As the drive over to East Tenth Street was a long one, the carriage had been ordered at seven o'clock, and soon after tea, of which neither Miss Ludington nor Paul had been able to take a mouthful, they set out.
"I am afraid we are doing something very wrong and foolish," said Miss Ludington, feebly, as the carriage rolled down the village street.
During the drive of nearly two hours not another word was said.
The carriage at length drew up before the house in Tenth Street. It stood in a brick block, and there was no sign of the business pursued within, except a small white card on the door bearing the words, "Mrs. Legrand. Materializing, Business, and Test Medium. Clairvoyant."
An old-looking little girl of ten or twelve years of age opened the door. The child's big black eyes, and long snaky locks falling about a pale face, gave her an elfish look quite in keeping with the character of the house. She at once ushered the callers into the front parlour, where a lady and gentleman were sitting, who proved to be Mrs. Legrand and her manager and man of business, Dr. Hull.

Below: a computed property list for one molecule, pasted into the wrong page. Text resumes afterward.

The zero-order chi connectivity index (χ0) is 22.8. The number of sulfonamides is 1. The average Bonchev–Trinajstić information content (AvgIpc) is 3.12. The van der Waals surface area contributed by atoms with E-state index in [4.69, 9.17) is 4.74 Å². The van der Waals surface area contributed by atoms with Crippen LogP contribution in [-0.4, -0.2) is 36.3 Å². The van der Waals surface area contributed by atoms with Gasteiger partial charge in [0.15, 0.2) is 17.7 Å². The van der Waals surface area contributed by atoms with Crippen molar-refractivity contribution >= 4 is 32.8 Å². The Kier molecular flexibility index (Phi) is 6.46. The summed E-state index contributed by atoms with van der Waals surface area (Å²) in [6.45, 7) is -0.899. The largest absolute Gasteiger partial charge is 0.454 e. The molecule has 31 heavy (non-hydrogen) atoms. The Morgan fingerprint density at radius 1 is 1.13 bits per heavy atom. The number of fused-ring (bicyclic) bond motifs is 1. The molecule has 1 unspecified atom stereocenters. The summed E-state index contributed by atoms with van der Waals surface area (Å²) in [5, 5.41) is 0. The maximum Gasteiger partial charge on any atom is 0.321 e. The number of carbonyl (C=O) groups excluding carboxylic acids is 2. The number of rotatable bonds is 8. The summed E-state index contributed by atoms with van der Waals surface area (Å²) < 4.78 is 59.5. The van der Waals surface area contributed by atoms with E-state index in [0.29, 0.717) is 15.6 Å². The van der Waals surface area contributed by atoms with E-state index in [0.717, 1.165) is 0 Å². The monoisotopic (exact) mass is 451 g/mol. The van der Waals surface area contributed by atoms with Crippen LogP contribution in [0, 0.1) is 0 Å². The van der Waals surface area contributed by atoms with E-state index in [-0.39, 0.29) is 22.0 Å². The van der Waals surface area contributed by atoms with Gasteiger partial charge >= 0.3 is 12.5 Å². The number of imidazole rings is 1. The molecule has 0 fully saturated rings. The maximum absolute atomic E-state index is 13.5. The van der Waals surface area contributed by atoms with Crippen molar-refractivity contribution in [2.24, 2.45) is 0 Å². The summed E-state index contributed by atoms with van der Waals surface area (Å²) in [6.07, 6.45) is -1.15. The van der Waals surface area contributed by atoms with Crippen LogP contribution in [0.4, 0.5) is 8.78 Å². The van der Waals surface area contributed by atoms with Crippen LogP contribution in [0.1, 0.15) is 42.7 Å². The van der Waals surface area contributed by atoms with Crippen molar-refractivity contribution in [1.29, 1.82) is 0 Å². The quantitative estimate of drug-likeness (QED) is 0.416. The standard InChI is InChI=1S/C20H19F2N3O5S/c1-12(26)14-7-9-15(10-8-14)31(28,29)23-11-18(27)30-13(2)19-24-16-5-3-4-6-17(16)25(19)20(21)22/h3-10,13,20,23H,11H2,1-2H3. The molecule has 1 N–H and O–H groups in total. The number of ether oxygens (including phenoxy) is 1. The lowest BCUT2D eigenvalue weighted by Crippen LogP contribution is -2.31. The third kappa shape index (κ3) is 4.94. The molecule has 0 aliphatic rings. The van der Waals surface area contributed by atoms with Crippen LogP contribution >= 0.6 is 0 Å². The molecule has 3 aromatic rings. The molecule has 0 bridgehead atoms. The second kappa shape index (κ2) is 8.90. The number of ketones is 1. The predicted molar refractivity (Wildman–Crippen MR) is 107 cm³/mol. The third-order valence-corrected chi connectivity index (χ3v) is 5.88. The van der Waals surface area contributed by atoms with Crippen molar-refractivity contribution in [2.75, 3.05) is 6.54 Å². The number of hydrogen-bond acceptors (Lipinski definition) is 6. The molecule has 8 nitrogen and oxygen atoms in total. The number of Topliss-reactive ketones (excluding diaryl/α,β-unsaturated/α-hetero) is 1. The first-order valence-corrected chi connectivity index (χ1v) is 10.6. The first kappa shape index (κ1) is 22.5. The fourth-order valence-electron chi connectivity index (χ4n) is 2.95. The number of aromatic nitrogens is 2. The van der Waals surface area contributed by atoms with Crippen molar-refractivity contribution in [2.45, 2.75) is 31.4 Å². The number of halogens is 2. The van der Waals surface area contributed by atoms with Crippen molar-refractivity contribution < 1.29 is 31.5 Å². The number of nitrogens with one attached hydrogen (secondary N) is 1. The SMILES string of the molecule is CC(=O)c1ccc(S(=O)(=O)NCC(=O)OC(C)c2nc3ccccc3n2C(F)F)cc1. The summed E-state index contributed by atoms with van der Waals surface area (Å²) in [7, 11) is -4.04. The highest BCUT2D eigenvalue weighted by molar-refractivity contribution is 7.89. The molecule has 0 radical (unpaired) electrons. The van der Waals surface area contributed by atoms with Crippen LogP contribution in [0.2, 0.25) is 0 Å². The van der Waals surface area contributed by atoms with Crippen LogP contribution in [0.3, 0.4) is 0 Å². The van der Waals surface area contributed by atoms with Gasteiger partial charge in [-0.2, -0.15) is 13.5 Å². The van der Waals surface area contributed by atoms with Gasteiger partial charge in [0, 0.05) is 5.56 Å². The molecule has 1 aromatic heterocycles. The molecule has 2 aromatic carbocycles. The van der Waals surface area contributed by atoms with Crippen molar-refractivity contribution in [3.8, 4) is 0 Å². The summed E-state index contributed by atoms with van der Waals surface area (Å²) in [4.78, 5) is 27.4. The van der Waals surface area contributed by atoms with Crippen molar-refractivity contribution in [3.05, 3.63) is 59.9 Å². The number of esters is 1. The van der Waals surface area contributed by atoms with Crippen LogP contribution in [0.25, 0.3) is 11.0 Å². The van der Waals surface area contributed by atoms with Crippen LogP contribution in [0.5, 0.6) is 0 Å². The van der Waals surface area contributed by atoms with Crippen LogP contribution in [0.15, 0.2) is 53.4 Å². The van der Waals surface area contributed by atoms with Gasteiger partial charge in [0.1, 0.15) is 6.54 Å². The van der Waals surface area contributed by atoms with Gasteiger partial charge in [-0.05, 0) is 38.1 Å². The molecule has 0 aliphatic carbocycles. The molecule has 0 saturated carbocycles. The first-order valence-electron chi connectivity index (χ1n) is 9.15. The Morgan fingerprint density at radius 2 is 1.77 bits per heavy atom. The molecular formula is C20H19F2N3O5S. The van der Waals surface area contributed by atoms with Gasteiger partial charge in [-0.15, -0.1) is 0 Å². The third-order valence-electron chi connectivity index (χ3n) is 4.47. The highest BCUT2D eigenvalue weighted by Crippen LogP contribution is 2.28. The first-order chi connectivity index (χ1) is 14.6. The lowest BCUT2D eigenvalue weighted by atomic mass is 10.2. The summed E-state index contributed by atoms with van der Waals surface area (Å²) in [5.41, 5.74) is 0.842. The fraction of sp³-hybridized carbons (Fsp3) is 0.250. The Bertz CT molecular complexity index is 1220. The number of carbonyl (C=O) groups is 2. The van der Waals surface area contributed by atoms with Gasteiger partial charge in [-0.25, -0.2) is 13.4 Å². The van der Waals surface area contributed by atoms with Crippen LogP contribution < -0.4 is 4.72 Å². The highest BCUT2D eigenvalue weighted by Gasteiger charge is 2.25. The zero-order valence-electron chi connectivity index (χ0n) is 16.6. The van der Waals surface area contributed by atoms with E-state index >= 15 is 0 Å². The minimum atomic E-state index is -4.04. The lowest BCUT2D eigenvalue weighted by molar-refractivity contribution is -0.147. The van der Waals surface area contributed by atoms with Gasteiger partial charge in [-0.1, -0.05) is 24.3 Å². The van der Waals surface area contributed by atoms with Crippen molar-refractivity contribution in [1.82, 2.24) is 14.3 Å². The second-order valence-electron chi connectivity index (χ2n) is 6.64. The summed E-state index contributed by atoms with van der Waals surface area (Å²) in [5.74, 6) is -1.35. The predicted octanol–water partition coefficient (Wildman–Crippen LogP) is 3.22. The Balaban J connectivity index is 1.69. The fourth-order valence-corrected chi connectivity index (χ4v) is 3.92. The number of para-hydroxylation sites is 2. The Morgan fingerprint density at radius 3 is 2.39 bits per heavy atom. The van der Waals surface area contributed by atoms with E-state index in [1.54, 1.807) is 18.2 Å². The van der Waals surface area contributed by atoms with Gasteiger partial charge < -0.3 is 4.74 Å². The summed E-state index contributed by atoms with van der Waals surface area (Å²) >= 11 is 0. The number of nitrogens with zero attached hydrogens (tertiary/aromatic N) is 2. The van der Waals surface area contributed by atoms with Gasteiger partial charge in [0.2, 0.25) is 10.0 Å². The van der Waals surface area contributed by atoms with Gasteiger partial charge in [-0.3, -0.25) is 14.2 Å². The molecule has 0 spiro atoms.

The latter was a tall person, of highly respectable and even imposing appearance, to which a high forehead, a pair of gold-bowed spectacles, and a long white beard considerably added. He looked like a scholar, and his speech was that of a man of education.
Mrs. Legrand was a large woman, with black hair sprinkled with grey and worn short like a man's. She had a swarthy complexion, and her eyes were surrounded by noticeably large dark rings, giving an appearance of wretched ill-health. Her manner was extremely languid, as of a person suffering from nervous exhaustion. She kept her eyes half shut, and spoke as if with an effort.
"Did Mrs. Rhinehart tell you," she said to Miss Ludington, "of the interest which I feel in your theory, that the souls of our past selves exist in spirit-land? If my seance to-night realizes your expectations, spirit science will have taken a great step forward."